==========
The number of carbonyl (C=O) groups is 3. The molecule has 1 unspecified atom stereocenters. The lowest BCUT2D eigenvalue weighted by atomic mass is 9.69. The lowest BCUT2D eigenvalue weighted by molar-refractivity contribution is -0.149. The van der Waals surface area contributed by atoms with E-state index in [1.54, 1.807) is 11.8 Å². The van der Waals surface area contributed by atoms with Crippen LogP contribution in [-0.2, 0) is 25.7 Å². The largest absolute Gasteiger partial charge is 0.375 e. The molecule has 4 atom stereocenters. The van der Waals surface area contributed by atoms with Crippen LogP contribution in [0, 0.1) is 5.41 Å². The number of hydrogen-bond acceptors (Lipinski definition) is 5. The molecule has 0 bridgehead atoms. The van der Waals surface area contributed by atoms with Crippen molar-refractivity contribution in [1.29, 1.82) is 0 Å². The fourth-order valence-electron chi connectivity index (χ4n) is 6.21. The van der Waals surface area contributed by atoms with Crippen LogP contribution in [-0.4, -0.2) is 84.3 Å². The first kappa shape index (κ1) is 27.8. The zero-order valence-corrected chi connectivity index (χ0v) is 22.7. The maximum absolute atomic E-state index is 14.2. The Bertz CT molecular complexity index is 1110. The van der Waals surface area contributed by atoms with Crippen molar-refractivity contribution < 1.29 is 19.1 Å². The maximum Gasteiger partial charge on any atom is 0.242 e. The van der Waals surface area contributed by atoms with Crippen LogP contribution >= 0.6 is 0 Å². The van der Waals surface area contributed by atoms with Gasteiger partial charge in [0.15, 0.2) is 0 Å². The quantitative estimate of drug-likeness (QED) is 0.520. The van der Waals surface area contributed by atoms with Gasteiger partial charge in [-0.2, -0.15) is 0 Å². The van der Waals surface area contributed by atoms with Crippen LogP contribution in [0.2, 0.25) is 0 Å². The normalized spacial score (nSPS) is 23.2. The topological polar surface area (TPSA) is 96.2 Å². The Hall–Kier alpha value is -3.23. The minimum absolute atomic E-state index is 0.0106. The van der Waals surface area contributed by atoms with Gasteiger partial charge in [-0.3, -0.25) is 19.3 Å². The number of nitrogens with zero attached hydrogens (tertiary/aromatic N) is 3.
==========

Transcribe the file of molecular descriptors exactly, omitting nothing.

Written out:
The number of carbonyl (C=O) groups is 3. The molecule has 1 unspecified atom stereocenters. The lowest BCUT2D eigenvalue weighted by atomic mass is 9.69. The lowest BCUT2D eigenvalue weighted by molar-refractivity contribution is -0.149. The van der Waals surface area contributed by atoms with E-state index in [1.54, 1.807) is 11.8 Å². The van der Waals surface area contributed by atoms with Crippen LogP contribution in [-0.2, 0) is 25.7 Å². The largest absolute Gasteiger partial charge is 0.375 e. The molecule has 4 atom stereocenters. The van der Waals surface area contributed by atoms with Crippen LogP contribution in [0, 0.1) is 5.41 Å². The number of hydrogen-bond acceptors (Lipinski definition) is 5. The molecule has 0 bridgehead atoms. The van der Waals surface area contributed by atoms with Crippen molar-refractivity contribution in [1.29, 1.82) is 0 Å². The fourth-order valence-electron chi connectivity index (χ4n) is 6.21. The van der Waals surface area contributed by atoms with Crippen LogP contribution in [-0.4, -0.2) is 84.3 Å². The first kappa shape index (κ1) is 27.8. The zero-order valence-corrected chi connectivity index (χ0v) is 22.7. The maximum absolute atomic E-state index is 14.2. The Bertz CT molecular complexity index is 1110. The van der Waals surface area contributed by atoms with Crippen molar-refractivity contribution < 1.29 is 19.1 Å². The maximum Gasteiger partial charge on any atom is 0.242 e. The van der Waals surface area contributed by atoms with Crippen LogP contribution >= 0.6 is 0 Å². The van der Waals surface area contributed by atoms with Gasteiger partial charge in [0.15, 0.2) is 0 Å². The quantitative estimate of drug-likeness (QED) is 0.520. The van der Waals surface area contributed by atoms with Gasteiger partial charge in [-0.2, -0.15) is 0 Å². The van der Waals surface area contributed by atoms with Crippen LogP contribution in [0.2, 0.25) is 0 Å². The normalized spacial score (nSPS) is 23.2. The topological polar surface area (TPSA) is 96.2 Å². The Hall–Kier alpha value is -3.23. The minimum absolute atomic E-state index is 0.0106. The van der Waals surface area contributed by atoms with Gasteiger partial charge in [-0.3, -0.25) is 19.3 Å². The number of nitrogens with zero attached hydrogens (tertiary/aromatic N) is 3.